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Two Texas Gun Bills -- Open Carry And Campus Carry -- Advance To Senate

Todd Wiseman
Texas Tribune
Members of Open Carry Texas were at the state Capitol in late January.

Five stories that have North Texas talking: two high-profile gun bills take center stage at the Texas Capitol; the Princeton lottery winner hasn’t claimed the big prize yet; the North Texas mom whose van was crushed gets a new car; and more.

Two high-profile gun bills took center stage at the Texas Capitol Thursday. The Texas Tribune reports: “After a hearing that lasted almost eight hours, the Senate State Affairs Committee passed bills that would lift a ban on concealed handguns at university campuses (Senate Bill 11) and allow license holders to carry holstered handguns openly (Senate Bill 17). Both measures passed 7-2, with the committee's two Democrats voting against, and now proceed to the full Senate. Colin Goddard, who was shot four times during the 2007 Virginia Tech shooting in which 32 students and faculty members died, was among those who spoke. He asked lawmakers not to use the Virginia Tech tragedy to justify campus carry bills. … Though gun rights supporters from a variety of groups across the state voiced their support for the bills, some made clear they would like even fewer restrictions than the legislation proposed.” [Texas Tribune]

  • Police video played in court shows a former Marine telling officers investigating the deaths of famed Navy SEAL Chris Kyle and his friend that he had "taken a couple of souls" and had more to take. The patrol car video shows officers in Lancaster trying to coax Eddie Ray Routh from a pickup in the hours after Kyle and Chad Littlefield were found dead at a shooting range in February 2013. The video played Thursday in Routh's murder trial shows him negotiating with police while making comments like, "Anarchy has been killing the world." Routh eventually sped away from officers, who pursued and rammed the pickup before Routh surrendered. Kyle, whose memoir "American Sniper" inspired the Oscar-nominated film, was trying to help Routh work through personal troubles. [Associated Press]

  • The small North Texas town of Princeton is in the lottery spotlight. Wednesday’s Powerball jackpot was $564 million – and one of the three winning tickets was bought in Princeton in Collin County. The winner hasn’t come forward yet. But Princeton is buzzing, with everyone wondering who the winner could be. The winning ticket was bought at the Appletree Food Mart. Smriti Acharya owns the store with her husband. She gets a $1 million dollar bonus for selling a winning ticket. The winner will get $127 million, sharing the big prize with two other winners in North Carolina and Puerto Rico. The Texas Lottery says it has talked with the winner, but that he or she is seeking legal and financial advice before claiming the prize. The Texas winner has about six months to claim his or her share. [KERA]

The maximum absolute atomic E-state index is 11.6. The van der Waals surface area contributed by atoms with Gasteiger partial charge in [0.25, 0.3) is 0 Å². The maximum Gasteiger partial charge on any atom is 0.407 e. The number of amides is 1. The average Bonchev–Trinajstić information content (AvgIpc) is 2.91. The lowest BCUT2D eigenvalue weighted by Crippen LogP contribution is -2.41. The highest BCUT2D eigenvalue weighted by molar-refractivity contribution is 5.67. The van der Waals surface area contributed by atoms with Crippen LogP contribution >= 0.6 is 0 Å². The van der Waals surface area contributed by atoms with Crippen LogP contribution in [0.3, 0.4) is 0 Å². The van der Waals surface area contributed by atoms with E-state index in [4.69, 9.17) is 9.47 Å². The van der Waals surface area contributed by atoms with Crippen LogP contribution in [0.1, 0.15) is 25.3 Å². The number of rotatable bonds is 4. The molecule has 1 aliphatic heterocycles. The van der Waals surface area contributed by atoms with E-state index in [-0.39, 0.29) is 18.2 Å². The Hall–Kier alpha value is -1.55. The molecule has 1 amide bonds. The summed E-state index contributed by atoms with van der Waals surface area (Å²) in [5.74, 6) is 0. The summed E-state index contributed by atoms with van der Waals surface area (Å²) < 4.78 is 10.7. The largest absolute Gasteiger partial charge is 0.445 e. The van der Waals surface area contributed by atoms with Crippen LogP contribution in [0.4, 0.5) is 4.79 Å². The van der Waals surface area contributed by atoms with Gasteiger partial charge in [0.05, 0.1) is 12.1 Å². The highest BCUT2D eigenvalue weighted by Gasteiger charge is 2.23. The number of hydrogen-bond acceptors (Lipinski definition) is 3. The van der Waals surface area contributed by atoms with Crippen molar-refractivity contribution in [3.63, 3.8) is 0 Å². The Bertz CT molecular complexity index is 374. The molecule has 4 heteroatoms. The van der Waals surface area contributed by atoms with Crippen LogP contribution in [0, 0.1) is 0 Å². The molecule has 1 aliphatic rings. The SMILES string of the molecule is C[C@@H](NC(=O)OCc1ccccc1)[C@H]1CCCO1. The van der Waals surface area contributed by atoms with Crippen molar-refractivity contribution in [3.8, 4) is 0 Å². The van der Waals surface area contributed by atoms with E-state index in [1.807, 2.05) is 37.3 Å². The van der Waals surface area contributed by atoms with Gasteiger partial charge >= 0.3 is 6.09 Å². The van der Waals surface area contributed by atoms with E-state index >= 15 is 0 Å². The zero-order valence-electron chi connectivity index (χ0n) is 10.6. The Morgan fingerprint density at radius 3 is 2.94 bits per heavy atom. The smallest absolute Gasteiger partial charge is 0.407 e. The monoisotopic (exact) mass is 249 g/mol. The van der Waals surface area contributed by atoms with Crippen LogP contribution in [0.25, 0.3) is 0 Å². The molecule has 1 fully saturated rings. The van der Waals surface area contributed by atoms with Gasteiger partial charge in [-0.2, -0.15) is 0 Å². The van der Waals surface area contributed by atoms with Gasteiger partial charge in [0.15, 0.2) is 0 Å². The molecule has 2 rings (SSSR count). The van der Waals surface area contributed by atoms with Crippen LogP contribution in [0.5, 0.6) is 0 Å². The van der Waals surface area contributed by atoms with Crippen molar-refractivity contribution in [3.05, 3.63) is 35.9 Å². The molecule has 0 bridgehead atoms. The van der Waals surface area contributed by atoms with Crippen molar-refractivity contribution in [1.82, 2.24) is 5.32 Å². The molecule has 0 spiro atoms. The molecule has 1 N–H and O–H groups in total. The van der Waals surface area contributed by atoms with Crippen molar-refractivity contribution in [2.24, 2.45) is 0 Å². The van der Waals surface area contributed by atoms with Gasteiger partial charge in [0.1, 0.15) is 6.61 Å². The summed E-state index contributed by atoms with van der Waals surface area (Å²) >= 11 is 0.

• The North Texas woman who beat up a robbery suspect who crashed into her minivan has received tons of publicity – and a new van. The Dallas Morning News reports: “Jessica Liesmann said Thursday she’s been bombarded with phone calls, texts and Facebook messages from across the country since TV helicopters recorded her reaction to a suspected car thief crashing into the back of her van Wednesday afternoon. Liesmann said she normally drops her two kids off at school before heading to work at an Arby’s restaurant. … She said Good Morning America has reached out for an interview, and a Japanese TV station is also trying to snag her for its morning show.” Southwest Kia in Mesquite offered a new car to replace Liesmann’s crunched-up van.

  • A new resident of the Fort Worth Zoo wears her heart on her neck. The giraffe born Jan. 11 has drawn attention, with Saturday being Valentine's Day, for a particular marking. The animal, which has yet to be named, has a prominent heart shaped-spot on her lower neck. Officials weren't aware of the spot until recent images by a zoo photographer showed the marking. Learn more here. [Associated Press]
Eric Aasen is KERA’s managing editor. He helps lead the station's news department, including radio and digital reporters, producers and newscasters. He also oversees, the station’s news website, and manages the station's digital news projects. He reports and writes stories for the website and contributes pieces to KERA radio. He's discussed breaking news live on various public radio programs, including The Takeaway, Here & Now and Texas Standard, as well as radio and TV programs in New Zealand and the United Kingdom.